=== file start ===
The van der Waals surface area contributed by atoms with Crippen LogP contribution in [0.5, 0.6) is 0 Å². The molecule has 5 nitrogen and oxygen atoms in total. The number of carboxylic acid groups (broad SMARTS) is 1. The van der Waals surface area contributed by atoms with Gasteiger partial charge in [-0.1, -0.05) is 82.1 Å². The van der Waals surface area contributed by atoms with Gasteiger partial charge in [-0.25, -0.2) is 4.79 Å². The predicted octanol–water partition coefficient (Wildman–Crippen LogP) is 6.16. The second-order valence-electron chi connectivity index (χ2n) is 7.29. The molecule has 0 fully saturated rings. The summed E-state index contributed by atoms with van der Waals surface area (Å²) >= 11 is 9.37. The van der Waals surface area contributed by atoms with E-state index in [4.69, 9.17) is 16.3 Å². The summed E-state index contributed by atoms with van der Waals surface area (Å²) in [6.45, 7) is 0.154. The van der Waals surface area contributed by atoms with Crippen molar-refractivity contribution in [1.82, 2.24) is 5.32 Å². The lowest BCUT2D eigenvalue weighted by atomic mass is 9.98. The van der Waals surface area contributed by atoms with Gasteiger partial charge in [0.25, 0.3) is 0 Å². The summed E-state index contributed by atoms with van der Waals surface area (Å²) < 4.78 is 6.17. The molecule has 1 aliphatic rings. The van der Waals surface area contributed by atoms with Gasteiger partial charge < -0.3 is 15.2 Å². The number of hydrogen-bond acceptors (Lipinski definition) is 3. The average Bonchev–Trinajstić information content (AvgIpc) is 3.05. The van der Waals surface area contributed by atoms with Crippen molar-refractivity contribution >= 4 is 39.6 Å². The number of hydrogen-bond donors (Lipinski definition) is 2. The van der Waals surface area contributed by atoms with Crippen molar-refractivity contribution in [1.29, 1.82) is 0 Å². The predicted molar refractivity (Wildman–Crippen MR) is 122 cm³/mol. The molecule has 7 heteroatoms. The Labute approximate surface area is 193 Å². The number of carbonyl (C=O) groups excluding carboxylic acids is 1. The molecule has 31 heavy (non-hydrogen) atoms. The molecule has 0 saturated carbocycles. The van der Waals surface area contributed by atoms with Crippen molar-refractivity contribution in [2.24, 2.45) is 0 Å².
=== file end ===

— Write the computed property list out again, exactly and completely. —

The van der Waals surface area contributed by atoms with Crippen LogP contribution in [0.5, 0.6) is 0 Å². The molecule has 5 nitrogen and oxygen atoms in total. The number of carboxylic acid groups (broad SMARTS) is 1. The van der Waals surface area contributed by atoms with Gasteiger partial charge in [-0.1, -0.05) is 82.1 Å². The van der Waals surface area contributed by atoms with Gasteiger partial charge in [-0.25, -0.2) is 4.79 Å². The predicted octanol–water partition coefficient (Wildman–Crippen LogP) is 6.16. The second-order valence-electron chi connectivity index (χ2n) is 7.29. The molecule has 0 fully saturated rings. The summed E-state index contributed by atoms with van der Waals surface area (Å²) >= 11 is 9.37. The van der Waals surface area contributed by atoms with E-state index in [4.69, 9.17) is 16.3 Å². The summed E-state index contributed by atoms with van der Waals surface area (Å²) in [6.45, 7) is 0.154. The van der Waals surface area contributed by atoms with Crippen molar-refractivity contribution in [1.82, 2.24) is 5.32 Å². The lowest BCUT2D eigenvalue weighted by atomic mass is 9.98. The van der Waals surface area contributed by atoms with Gasteiger partial charge in [0.25, 0.3) is 0 Å². The summed E-state index contributed by atoms with van der Waals surface area (Å²) < 4.78 is 6.17. The molecule has 1 aliphatic rings. The van der Waals surface area contributed by atoms with Gasteiger partial charge < -0.3 is 15.2 Å². The number of hydrogen-bond acceptors (Lipinski definition) is 3. The average Bonchev–Trinajstić information content (AvgIpc) is 3.05. The van der Waals surface area contributed by atoms with Crippen molar-refractivity contribution >= 4 is 39.6 Å². The number of hydrogen-bond donors (Lipinski definition) is 2. The van der Waals surface area contributed by atoms with Crippen molar-refractivity contribution in [1.29, 1.82) is 0 Å². The predicted molar refractivity (Wildman–Crippen MR) is 122 cm³/mol. The molecule has 7 heteroatoms. The Labute approximate surface area is 193 Å². The number of carbonyl (C=O) groups excluding carboxylic acids is 1. The molecule has 31 heavy (non-hydrogen) atoms. The molecule has 0 saturated carbocycles. The van der Waals surface area contributed by atoms with Crippen molar-refractivity contribution in [2.24, 2.45) is 0 Å².